• Another option you have is to use a bivvy / tarp system.  This has been a staple in the military for a very long time and will work for just about anyone.  The catch is you have to be okay will small enclosed spaces.

    • You could also go with just a tarp.  Rather than using a bivvy to keep dry, try a ground cloth made from Tyvek, or Polycro.  These are some super light options, but you will be more exposed to the elements.  I very much recommend that you test this setup before you use it on your thru hike.  This type of shelter system is not for everyone.  In fact, it’s for the very few.

    • Cowboy Camping is something that just about everyone will do on the PCT.  This is simply pulling out your mattress, and sleeping under the stars.  While this is a great way to spend the night, you definitely will want a shelter where you can hide from the mosquitos or the rain / snow from time to time.

  3. Sleep System

    • I suggest using what you’re comfortable with when it comes to a sleep system.  If you sleep cold, you’ll probably want a sleeping bag or quilt rated for 10°F.  A lot of previous PCT Thru-hikers suggest using a 20°F, or even a 30°F and simply layering up when it’s cold.  This is something you should thoroughly test before stepping out onto the trail.

    • I highly recommend a pillow.  Sleep is possibly the most important factor in quality of life.  The better quality of sleep you get, the more you will recover from yesterday and the better you will perform today.  Some see a pillow as a luxury, I see it as a requirement.

    • A sleeping pad is up to you.  Most everyone will suggest something thick like a Therm-a-rest Neoair.  Some say all you need is a 1/8″ thick foam mat.  Whether it’s a 1/8″ or 3.5″ thick mat, my suggestion is to get whatever allows you to get a good quality sleep.

  4. Clothing

    • Shirt

    • Shorts

    • Socks

      • Darn Tough or Injinji

    • Shoes

  5. Food & Water

    • Smart Water bottles

  6. Navigation

    • Apps (ie Guthooks, etc)

  7. Misc. Items

    • Trekking poles

    • Emergency beacon




It takes an average of 5-6 months to complete a thru hike of the PCT.  Most people will start in April and attempt to complete it before October, before the snow starts.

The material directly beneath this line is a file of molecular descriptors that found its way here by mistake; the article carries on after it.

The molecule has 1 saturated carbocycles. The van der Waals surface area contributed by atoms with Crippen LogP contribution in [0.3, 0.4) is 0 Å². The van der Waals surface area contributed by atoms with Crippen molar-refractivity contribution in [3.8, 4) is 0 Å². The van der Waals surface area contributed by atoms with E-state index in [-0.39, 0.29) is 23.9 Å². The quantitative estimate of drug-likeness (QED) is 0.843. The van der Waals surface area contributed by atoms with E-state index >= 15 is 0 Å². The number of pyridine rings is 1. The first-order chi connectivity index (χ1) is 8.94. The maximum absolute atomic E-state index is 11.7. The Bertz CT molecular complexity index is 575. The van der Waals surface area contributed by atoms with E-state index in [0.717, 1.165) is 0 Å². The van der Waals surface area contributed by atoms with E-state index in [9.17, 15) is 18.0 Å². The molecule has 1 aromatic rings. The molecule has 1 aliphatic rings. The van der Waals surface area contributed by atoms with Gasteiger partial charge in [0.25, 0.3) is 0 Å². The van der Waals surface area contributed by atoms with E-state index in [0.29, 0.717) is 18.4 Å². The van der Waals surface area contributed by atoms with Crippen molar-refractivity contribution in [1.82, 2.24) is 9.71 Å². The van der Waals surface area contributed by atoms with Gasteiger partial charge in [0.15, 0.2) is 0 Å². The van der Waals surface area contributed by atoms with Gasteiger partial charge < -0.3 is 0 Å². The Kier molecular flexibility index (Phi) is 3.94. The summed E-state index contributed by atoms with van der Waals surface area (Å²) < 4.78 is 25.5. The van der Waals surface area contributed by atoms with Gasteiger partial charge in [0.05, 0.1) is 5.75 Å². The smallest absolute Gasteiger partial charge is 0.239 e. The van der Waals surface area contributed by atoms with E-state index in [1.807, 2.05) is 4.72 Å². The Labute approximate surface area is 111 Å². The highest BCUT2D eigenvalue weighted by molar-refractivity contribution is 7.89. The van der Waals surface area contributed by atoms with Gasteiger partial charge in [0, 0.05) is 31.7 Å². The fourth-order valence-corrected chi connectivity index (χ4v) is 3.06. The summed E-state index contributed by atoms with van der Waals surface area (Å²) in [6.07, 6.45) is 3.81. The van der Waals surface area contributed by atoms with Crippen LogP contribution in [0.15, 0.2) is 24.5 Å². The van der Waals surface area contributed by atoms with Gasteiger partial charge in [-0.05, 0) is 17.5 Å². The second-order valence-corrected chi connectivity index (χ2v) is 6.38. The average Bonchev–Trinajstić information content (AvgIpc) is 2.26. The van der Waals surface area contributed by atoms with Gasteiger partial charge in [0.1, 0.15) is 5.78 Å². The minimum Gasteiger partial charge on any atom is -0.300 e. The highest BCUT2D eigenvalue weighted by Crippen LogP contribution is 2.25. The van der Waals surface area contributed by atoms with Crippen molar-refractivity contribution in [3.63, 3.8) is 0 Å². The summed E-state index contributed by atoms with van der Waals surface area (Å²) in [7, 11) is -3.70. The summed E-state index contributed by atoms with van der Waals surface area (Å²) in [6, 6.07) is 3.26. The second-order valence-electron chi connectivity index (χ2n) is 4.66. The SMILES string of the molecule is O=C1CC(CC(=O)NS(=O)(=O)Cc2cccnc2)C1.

Now that you have everything else sorted out, all you need to do is get to the trail and begin your hike.  Here are your options.

  1. Public Transit
    • First get yourself to San Diego. Then search Google Maps Transit directions to Campo, CA. This should take you on a trolley to El Cajon ($2.50) then Bus #894 to Campo ($5 cash). The bus driver should drop you off at the turn where Forrest Gate Road intersects. Walk south on this road to intercept the PCT and reach the Mexican border (in about a mile).
  2. Have a Friend or Family Member Drive You
    • Once you’ve arrived in San Diego, find yourself a place to stay, either with a friend or family member, or a cheap hotel.  If you plan to be at the Southern Terminus for sunrise, you’ll want to be there by 6:30am.  The drive from San Diego to the monument is approx 1-1.5 hours, depending on traffic, so plan accordingly.
  3. Ask a Volunteer / Trail Angel for a Ride
    • Contact “Scout” & “Frodo” via their website PCT Hosting in San Diego.  Email them well in advance and follow whatever rules and requests they may have. U.S. hikers can stay with them at their home for 1 night, whereas international hikers can stay for up to 3 nights.  They help PCT hikers out of the kindness of their hearts, so treat them well.